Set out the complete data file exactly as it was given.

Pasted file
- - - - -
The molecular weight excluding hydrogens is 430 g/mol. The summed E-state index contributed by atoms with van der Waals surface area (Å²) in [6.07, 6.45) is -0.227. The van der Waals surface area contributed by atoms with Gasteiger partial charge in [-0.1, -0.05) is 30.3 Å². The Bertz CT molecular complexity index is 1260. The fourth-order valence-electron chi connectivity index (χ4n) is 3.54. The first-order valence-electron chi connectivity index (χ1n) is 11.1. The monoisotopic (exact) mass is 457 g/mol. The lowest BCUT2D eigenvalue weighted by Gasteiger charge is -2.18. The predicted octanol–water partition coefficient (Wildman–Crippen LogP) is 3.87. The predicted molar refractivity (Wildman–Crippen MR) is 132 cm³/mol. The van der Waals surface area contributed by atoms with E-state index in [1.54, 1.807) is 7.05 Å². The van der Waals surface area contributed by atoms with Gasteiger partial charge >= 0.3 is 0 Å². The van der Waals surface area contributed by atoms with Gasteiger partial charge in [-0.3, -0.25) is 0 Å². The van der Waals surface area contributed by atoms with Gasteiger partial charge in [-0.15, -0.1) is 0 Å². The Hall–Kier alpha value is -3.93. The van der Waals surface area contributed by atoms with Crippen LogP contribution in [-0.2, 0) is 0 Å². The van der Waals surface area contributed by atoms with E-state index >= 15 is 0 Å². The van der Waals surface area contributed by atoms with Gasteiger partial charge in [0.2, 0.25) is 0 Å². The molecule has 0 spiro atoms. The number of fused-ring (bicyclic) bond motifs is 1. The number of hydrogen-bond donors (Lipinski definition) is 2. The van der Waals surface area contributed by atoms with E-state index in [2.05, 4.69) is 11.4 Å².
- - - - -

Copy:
The molecular weight excluding hydrogens is 430 g/mol. The summed E-state index contributed by atoms with van der Waals surface area (Å²) in [6.07, 6.45) is -0.227. The van der Waals surface area contributed by atoms with Gasteiger partial charge in [-0.1, -0.05) is 30.3 Å². The Bertz CT molecular complexity index is 1260. The fourth-order valence-electron chi connectivity index (χ4n) is 3.54. The first-order valence-electron chi connectivity index (χ1n) is 11.1. The monoisotopic (exact) mass is 457 g/mol. The lowest BCUT2D eigenvalue weighted by Gasteiger charge is -2.18. The predicted octanol–water partition coefficient (Wildman–Crippen LogP) is 3.87. The predicted molar refractivity (Wildman–Crippen MR) is 132 cm³/mol. The van der Waals surface area contributed by atoms with E-state index in [1.54, 1.807) is 7.05 Å². The van der Waals surface area contributed by atoms with Gasteiger partial charge >= 0.3 is 0 Å². The van der Waals surface area contributed by atoms with Gasteiger partial charge in [-0.3, -0.25) is 0 Å². The van der Waals surface area contributed by atoms with Gasteiger partial charge in [-0.15, -0.1) is 0 Å². The Hall–Kier alpha value is -3.93. The van der Waals surface area contributed by atoms with Crippen LogP contribution in [-0.2, 0) is 0 Å². The van der Waals surface area contributed by atoms with E-state index >= 15 is 0 Å². The van der Waals surface area contributed by atoms with Gasteiger partial charge in [0.2, 0.25) is 0 Å². The molecule has 0 spiro atoms. The number of fused-ring (bicyclic) bond motifs is 1. The number of hydrogen-bond donors (Lipinski definition) is 2. The van der Waals surface area contributed by atoms with E-state index in [2.05, 4.69) is 11.4 Å².